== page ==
With the “Day of Dokdo” head on Thursday, the monument of learning and virtue for the late professor of law at Yonsei University Park Kwan-sook (1921-1978), who is the “No. 1 doctor of Dokdo,” finally found its home. It has been two years since the Dong-A Ilbo reported it (page A25 dated October 24, 2016). The Ulleung County decided that it is necessary to commemorate the efforts and achievements of the early researchers of Dokdo and held an unveiling ceremony of learning and virtue monument adjacent to the Dokdo Museum in Ulleung town on Saturday. Governor Kim Byeong-soo of Ulleung, Deputy Minister Shim Bo-gyun of Public Administration and Security, the family of the deceased, and Sung In-sook, who participated in producing the monument attended the event.
The monument of learning and virtue, which was disengaged from the world and kept in a warehouse in Ulleung County office, finally found its place in 34 years. The monument, which commemorates Professor Park, was produced in 1984 by “A Group of Sungkyunkwan University Students who Love Dokdo” after his death. The Group planned on placing the monument in Dokdo but failed to do so as Dokdo was a natural monument. Afterwards, family members of the deceased and the producers continuously requested relevant institutions to stand the monument. Reports by The Dong-A Ilbo also helped the world to find out the existence of the monument. All these efforts finally led to standing the learning and virtue monument.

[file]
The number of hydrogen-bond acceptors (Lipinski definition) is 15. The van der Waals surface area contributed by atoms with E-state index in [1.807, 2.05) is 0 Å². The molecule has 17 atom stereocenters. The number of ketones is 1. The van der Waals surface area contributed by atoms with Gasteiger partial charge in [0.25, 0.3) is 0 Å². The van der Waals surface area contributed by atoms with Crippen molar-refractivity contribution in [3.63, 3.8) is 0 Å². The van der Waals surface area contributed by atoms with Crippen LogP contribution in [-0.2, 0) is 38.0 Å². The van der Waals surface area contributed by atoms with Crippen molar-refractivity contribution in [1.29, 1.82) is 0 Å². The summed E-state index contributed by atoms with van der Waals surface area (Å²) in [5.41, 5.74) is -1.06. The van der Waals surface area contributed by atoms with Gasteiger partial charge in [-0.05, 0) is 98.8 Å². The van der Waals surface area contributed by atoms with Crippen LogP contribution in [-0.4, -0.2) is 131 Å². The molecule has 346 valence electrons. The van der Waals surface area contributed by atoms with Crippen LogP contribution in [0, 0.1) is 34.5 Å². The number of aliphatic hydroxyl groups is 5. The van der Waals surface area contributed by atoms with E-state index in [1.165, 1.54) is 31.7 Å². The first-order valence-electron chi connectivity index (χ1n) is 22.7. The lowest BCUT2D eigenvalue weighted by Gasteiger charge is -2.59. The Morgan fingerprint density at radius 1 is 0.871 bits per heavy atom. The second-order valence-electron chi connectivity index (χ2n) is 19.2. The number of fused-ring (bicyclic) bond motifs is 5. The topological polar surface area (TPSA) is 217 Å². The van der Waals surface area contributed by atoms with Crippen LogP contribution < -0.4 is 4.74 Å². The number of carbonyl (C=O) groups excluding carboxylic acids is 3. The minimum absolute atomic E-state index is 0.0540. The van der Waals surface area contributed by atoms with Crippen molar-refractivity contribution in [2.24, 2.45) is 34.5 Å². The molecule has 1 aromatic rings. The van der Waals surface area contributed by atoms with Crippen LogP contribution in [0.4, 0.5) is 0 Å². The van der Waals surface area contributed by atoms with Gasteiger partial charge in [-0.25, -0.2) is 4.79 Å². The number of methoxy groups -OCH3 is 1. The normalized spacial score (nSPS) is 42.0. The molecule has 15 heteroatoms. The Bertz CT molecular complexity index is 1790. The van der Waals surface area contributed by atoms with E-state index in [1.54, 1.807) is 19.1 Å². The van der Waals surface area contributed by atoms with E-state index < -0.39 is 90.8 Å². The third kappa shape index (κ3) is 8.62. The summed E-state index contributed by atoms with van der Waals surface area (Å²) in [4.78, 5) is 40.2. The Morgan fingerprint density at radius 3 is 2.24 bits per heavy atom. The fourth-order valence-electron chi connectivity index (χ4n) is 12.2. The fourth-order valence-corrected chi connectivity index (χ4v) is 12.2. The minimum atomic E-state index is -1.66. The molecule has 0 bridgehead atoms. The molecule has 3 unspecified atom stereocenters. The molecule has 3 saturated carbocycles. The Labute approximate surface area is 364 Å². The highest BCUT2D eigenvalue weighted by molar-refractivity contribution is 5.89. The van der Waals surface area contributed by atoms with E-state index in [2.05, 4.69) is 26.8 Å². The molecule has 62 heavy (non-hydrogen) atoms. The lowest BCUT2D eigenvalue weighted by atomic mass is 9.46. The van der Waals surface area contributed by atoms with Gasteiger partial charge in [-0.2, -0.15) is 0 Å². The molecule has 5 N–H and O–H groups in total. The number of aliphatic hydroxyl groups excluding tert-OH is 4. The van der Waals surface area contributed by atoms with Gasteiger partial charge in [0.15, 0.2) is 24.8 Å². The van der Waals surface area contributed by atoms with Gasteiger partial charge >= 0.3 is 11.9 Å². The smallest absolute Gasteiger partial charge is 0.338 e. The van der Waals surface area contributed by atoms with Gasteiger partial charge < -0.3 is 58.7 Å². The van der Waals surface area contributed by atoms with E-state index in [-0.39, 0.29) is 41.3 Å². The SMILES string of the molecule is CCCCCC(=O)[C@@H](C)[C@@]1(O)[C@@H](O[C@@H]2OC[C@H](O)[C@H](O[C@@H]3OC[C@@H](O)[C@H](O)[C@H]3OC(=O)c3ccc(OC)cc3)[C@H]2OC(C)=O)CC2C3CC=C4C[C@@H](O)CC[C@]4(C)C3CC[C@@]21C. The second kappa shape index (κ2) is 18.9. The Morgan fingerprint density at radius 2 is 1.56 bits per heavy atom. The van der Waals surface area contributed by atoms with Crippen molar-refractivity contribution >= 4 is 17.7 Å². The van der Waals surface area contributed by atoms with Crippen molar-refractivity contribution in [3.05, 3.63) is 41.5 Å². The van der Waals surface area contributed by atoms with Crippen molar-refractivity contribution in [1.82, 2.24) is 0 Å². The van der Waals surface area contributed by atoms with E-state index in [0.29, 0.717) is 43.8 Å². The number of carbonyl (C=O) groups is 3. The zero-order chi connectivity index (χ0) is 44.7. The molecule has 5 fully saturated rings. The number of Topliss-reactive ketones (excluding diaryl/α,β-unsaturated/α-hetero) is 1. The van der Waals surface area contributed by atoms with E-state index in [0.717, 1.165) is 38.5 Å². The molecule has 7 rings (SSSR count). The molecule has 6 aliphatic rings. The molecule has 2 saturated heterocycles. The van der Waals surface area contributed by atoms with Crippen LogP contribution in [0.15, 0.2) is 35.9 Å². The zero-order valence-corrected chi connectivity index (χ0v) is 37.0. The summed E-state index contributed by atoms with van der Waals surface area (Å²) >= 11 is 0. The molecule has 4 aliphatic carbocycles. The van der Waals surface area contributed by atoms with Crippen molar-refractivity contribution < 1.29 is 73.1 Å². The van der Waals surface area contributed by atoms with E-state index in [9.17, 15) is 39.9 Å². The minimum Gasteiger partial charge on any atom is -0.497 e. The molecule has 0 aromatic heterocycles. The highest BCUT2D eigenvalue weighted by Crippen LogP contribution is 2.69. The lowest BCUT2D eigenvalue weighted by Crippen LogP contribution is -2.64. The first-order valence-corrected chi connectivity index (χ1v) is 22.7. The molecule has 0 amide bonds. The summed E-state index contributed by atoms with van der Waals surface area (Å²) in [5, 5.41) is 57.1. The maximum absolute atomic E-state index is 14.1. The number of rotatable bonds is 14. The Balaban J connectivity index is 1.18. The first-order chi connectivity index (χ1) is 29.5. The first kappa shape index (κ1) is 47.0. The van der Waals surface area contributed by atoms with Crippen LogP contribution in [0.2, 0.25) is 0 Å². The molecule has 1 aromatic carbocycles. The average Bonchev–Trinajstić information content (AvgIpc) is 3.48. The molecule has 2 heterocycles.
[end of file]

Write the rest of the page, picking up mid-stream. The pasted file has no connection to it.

Professor Park is assessed to be a figure who devoted his whole life in providing the legal foundation that “Dokdo is Korea’s territory” through researches on the legal status of Dokdo. Professor Park, who is originally from Northern Province of Pyeongan, received a doctorate degree at Yonsei University in 1968 for the first time in Korea with the “Research on the Legal Status of Dokdo.”Since then, he participated in writing some 100 documents related to Dokdo including thesis and articles for publication, concentrating on revealing the fact that “Dokdo is the territory of the Republic of Korea.” Former President Park Chung-hee, who valued Professor Park’s love towards Dokdo, even sent a funeral oration written on a A5 sized pulp paper four days after the professor’s death.
“It is very meaningful that the learning and virtue monument, which was forgotten for thirty some years, was able to see the light with the Day of Dokdo ahead,” Park Kwan-joo (age 85), a younger cousin of Professor Park, told The Dong-A Ilbo on Wednesday. “The fact that Dokdo is Korea’s territory needs to be spread even more so that all the hard work of my cousin (Professor Park) are not left in vain.”
Teuk-Gyo Koo email@example.com